President William Ruto has called for urgent reform of the global decision-making system that will give Africa and the developing world a stronger voice.
Speaking when he delivered his maiden statement at the United Nations General Assembly in New York, the President said the UN Security Council, the top organ of the institution, must be opened to more members so that it can adequately confront emerging global issues.
He pledged that Kenya will take a leading role in pushing Pan-African objectives on the global stage and will use its position as a member of the UN Security Council to amplify Africa’s voice.
“It is our manifest intention to see greater Pan-Africanisation of the global agenda and to make multilateralism work for the people of the world in their diversity. It is time for multilateralism to reflect the voice of farmers, represent the hopes of villagers, champion the aspirations of pastoralists, defend the rights of fisherfolk, express the dreams of traders, respect the wishes of workers and, indeed, protect the welfare of all peoples of the Global South,” he said in his address on Wednesday afternoon in New York.
On the need to reform the Security Council, President Ruto said Kenya remains convinced that the absence of comprehensive reforms in the council undermines its moral authority and effectiveness as a global democratic institution.
He said the Security Council needs to pass the inclusivity test in order to be fit to spearhead the drive for a just and inclusive world order.
“Threats to democracy will not be credibly resolved by an undemocratic and unrepresentative Security Council. It is vitally important for this critical institution to reflect the values it is entrusted to protect, defend and uphold on behalf of humankind,” said the President in his address on Wednesday.
The Head of State welcomed the call by United States President Joe Biden, who spoke ahead of him, for the expansion of the membership of the Security Council.
“We welcome the call by President Biden this morning for the expansion of the membership of the Security Council as a significant step in the right direction, and we look forward to building consensus for its actualisation,” said President Ruto.
He said the COVID-19 pandemic, that was severe globally for two years beginning in November 2019, laid bare the failure and inequality of the multilateral system. As a result, he said, Africa and the Global South were relegated.
“Global supply chains remained impervious to demand in the Global South generally, and Africa in particular. Unequal access to vaccines underscored this unjust and unequal situation with unforgettable clarity,” said the President. “Whenever human life, security and welfare are in jeopardy, it is immoral to administer interventions through frameworks anchored on fundamental inequality,” he added.
He said there was an urgent need to correct the failures of the global system because they “relegate the people of Africa and normalises humanitarian neglect, leading to other casual injustices are failures of humanity”.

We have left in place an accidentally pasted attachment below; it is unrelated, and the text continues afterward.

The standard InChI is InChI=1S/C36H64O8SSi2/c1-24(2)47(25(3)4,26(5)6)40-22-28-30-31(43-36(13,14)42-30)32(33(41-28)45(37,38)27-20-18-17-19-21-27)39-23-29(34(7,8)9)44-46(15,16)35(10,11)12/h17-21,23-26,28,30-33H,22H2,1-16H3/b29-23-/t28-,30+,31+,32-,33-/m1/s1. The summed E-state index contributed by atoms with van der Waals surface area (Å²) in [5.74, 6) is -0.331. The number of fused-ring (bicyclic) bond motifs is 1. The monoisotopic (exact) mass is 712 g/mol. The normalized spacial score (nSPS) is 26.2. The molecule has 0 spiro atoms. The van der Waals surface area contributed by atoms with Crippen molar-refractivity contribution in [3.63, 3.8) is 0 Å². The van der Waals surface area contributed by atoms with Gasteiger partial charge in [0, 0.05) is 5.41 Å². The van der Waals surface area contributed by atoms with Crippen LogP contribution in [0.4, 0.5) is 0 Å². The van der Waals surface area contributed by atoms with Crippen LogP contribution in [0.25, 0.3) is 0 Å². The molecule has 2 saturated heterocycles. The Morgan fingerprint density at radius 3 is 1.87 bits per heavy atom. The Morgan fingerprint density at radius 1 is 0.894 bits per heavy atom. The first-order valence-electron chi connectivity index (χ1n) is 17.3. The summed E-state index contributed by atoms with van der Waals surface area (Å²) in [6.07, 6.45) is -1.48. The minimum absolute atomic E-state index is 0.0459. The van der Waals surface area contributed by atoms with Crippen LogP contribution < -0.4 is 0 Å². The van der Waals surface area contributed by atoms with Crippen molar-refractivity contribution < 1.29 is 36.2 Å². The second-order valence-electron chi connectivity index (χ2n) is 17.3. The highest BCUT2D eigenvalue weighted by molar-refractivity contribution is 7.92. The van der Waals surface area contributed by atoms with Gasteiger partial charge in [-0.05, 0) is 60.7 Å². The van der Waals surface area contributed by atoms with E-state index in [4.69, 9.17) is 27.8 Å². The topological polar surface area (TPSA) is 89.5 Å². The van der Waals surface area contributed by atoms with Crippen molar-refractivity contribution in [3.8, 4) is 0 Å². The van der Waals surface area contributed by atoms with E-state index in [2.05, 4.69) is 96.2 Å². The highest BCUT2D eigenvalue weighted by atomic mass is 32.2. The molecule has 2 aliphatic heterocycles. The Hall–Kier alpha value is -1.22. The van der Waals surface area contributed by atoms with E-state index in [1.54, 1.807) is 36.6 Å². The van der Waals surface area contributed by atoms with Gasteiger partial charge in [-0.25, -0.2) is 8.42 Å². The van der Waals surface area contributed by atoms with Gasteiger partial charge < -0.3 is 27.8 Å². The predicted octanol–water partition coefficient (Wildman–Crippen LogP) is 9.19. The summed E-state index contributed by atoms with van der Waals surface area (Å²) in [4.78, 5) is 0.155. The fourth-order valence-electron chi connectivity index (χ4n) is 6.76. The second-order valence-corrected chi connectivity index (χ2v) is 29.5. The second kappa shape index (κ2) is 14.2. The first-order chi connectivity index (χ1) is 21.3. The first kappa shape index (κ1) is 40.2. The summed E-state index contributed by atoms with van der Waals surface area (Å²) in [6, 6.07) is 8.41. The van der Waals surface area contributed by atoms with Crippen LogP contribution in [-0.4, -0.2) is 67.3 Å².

The Head of State called on countries implementing the Global Fund programmes to be at the forefront in championing successful replenishment of the fund that was created to eradicate HIV, TB and malaria, three epidemics that have afflicted Africa.
He said a robust and reformed multilateral system is the only path to a peaceful, stable and prosperous world for all.
“This is the imperative of our time, and the call of this moment. It is time to work on the trust deficit with stronger conviction that none of us is really safe until all of us are safe,” said the President.
While reinforcing the need for urgent reforms in the multilateral system, President Ruto called for a paradigm shift in the responsiveness of the UN. He said more efforts are required to match resolutions at the top with actions and solutions.
“The integrity of the international order must be measured by the distance separating our resolutions, consensus and agreement from decisive actions, committed interventions and effective solutions. A watershed moment, therefore, demands that we reduce that gap drastically and quickly,” he said.
In his address, the President drew attention to the droughts in many parts of the world, including the Horn of Africa. He called for global collaboration to support countries that are vulnerable.
He further called on global financial institutions to relook the debt burden of developing countries that face economic crises following disruption by the COVID-19 pandemic.
“I join other leaders in calling upon the World Bank, the International Monetary Fund and other multilateral lenders to extend pandemic-related debt relief to the worst-hit countries, especially those affected by the devastating combination of conflict, climate change and Covid-19,” he said as he also called on the G20 countries to suspend or reschedule debt repayments of middle-income countries during the pandemic recovery period.
The President also underscored Kenya’s role in regional security and the efforts it has dedicated to finding peace within and outside its region. He called for more partnerships in promoting sustainable peace and stability.
President Ruto also spoke on Kenya’s efforts in addressing climate change, enhancing its green energy potential and plans to reinvigorate its blue economy policy.
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